milorad pupovac.jpg
Photograph: HINA / Mladen VOLARIĆ / mm

President of the Serb National Council (SNV) MP Milorad Pupovac said in Vukovar on Monday that for the past six months attempts have been geared toward destroying the Independent Democratic Serb Party (SDSS) and other Serb organisations in Croatia, and that for the first time the Joint Council of Municipalities (ZVO) and the SNV do not have funds from the state budget, whereby the government and the parliamentary majority have annulled a 2010 parliamentary conclusion.

Addressing a press conference, ZVO president Dragan Crnogorac said that the 2016 state budget does not have funds earmarked for the ZVO and SNV, which is the first time this has ever happened and that the work of these organisations is being brought into question.

Pupovac explained that based on the Erdut Agreement, a government's Letter of Intent and a parliamentary conclusion of 2010, the ZVO and SNV had funds set aside in the state budget to finance their activities and for the first time that is not the case in the 2016 budget.

"Attempts to make funding conditional on political relations constitute the undermining of the ZVO and SNV's autonomy," Pupovac said.

Asked by reporters whether the SDSS' support for the government could resolve the financial "blockade" of the ZVO and the SNV, Pupovac said that support or non-support by the SDSS for the government should not be a condition for the government to fulfil its obligations toward Serb minority institutions in Croatia.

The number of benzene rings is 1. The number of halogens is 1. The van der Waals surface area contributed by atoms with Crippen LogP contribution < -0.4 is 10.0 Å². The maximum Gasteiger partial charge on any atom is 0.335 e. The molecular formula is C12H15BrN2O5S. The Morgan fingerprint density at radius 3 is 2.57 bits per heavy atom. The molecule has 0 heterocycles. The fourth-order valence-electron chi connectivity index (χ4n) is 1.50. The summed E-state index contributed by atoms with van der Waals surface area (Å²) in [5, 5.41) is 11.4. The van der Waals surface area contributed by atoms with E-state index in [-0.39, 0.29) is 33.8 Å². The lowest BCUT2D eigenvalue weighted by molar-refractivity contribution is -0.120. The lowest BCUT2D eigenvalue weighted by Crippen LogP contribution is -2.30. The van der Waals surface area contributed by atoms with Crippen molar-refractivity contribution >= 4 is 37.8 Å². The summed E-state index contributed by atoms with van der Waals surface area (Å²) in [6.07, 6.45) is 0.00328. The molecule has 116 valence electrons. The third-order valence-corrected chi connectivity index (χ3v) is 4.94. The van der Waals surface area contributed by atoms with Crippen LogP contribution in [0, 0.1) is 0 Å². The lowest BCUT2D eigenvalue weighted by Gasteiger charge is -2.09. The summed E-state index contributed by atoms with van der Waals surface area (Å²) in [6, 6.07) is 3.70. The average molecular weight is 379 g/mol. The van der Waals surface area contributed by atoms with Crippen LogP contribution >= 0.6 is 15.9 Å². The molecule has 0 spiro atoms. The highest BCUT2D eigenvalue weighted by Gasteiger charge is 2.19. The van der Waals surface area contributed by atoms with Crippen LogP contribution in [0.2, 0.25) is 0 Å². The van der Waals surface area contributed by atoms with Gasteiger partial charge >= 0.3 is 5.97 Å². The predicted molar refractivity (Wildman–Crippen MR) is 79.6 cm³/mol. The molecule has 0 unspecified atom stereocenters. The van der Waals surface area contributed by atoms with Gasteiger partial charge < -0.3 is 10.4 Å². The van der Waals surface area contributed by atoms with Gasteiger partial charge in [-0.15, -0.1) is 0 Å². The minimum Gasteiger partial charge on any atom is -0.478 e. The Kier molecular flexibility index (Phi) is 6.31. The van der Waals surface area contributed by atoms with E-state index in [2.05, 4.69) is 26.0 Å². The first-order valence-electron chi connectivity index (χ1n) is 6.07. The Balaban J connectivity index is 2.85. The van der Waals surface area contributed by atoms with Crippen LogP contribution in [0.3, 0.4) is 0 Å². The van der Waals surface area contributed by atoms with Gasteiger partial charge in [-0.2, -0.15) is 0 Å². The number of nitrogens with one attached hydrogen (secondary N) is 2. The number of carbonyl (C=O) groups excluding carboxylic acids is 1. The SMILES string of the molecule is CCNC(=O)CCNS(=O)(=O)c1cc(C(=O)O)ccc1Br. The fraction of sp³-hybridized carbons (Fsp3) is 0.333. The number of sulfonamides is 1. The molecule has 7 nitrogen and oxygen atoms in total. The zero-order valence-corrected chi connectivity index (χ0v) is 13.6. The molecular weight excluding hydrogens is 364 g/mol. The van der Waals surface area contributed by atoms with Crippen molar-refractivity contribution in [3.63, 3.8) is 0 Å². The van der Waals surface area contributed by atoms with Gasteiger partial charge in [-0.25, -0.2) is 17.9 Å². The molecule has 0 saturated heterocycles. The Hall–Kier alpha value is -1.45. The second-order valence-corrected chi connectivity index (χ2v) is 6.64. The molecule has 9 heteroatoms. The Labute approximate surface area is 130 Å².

"Had they spoken to us instead of trying to buy deputies, the relations might have been different. We are for cooperation with the government but when it comes to the question of political relations, they have to be the subject of serious political talks," said Pupovac. He noted that SDSS is ready to contribute to the advancement of political relations with the government but that this does not mean participating in the government.

According to Pupovac, for the first time Croatia has a government where minority policies are not represented as an important segment of the government's policies and that does not have a Serb representative, nor any other ethnic minority representative, while at the same time intolerance, both general and toward minorities, is continuing to grow.

He also said that the ZVO and the SNV will once again try and talk with the government and, if there is no progress, they will turn to institutions that guarantee the implementation of international agreements guaranteeing the rights of Serbs in Croatia which, in the case of the Erdut Agreement, is the United Nations.

He announced that minority MPs would meet in the next few days and discuss the "latest circumstances."

Crnogorac said that withholding funding was a blow to the ZVO's and the SNV's autonomy. "I express concern over the threat to the cultural autonomy of Serbs. I call on the government to adhere, in keeping with international agreements, to its obligations and secure funds for the work of our institutions," said Crnogorac.

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